With states such as Ohio and Tennessee billed as the real battleground territories in the GOP presidential race, Virginia’s Super Tuesday will be pretty lackluster in comparison.
In short, it’s because only two candidates are on Virginia’s ballot, vying for 49 available delegates in a state that’s usually an attention-getter in the primaries.
Some Virginians are miffed.
“We could’ve been a contender,”University of Virginia political scientist Larry Sabato told the Richmond Times-Dispatch. “Now, it’s just about Ohio. That’s what the ballot process cost Virginia: a lot of attention.”
Less attention translates to fewer visits from candidates. Since Newt Gingrich and Rick Santorum failed to meet ballot requirements, only Ron Paul and Mitt Romney will be on the ballot. They’ve each visited Old Dominion once in the past 30 days.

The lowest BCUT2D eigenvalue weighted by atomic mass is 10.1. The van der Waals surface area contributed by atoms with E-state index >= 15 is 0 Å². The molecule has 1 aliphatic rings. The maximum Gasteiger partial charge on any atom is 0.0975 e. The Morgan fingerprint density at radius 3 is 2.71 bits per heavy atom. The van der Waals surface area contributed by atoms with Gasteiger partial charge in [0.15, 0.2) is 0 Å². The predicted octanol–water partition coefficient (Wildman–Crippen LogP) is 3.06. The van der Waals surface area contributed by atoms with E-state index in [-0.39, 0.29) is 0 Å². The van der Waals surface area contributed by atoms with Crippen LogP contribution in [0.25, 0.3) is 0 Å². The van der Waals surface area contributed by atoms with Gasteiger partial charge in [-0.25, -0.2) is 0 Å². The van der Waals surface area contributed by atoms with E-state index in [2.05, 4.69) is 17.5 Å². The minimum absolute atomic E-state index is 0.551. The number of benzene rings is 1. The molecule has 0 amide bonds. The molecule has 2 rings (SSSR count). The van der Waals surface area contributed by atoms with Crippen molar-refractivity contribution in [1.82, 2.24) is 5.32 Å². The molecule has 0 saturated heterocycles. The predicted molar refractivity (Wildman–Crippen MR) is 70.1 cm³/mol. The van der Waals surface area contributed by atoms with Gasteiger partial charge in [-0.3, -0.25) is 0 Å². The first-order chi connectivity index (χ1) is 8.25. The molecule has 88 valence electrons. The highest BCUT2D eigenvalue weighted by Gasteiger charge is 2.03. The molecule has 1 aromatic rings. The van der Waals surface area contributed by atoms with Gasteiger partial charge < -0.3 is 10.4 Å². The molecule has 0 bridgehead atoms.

Ohio’s gotten 13 visits from Rick Santorum and seven visits from both Romney and Gingrich.
(However, President Obama will be visiting Virginia on Friday, three days after the state’s primary.)
Even if Virginia won’t be a major player in this year’s Super Tuesday, journalists are still fascinated by the “split personality” state, which Obama won in 2008 and which swung into Republican territory in 2010.
More on this from Al Jazeera’s Rob Reynolds:
More insight from The Fix: “This is the oddest contest of the day, because it pits Romney against Paul, one-on-one. Santorum and Gingrich (along with every other candidate who was in the race) didn’t qualify for the ballot, leaving Romney and Paul to duke it out. Assuming Paul doesn’t shock the world by actually competing with Romney here, Romney should be able to lock up all of the state’s 49 delegates by winning the statewide vote and each congressional district.”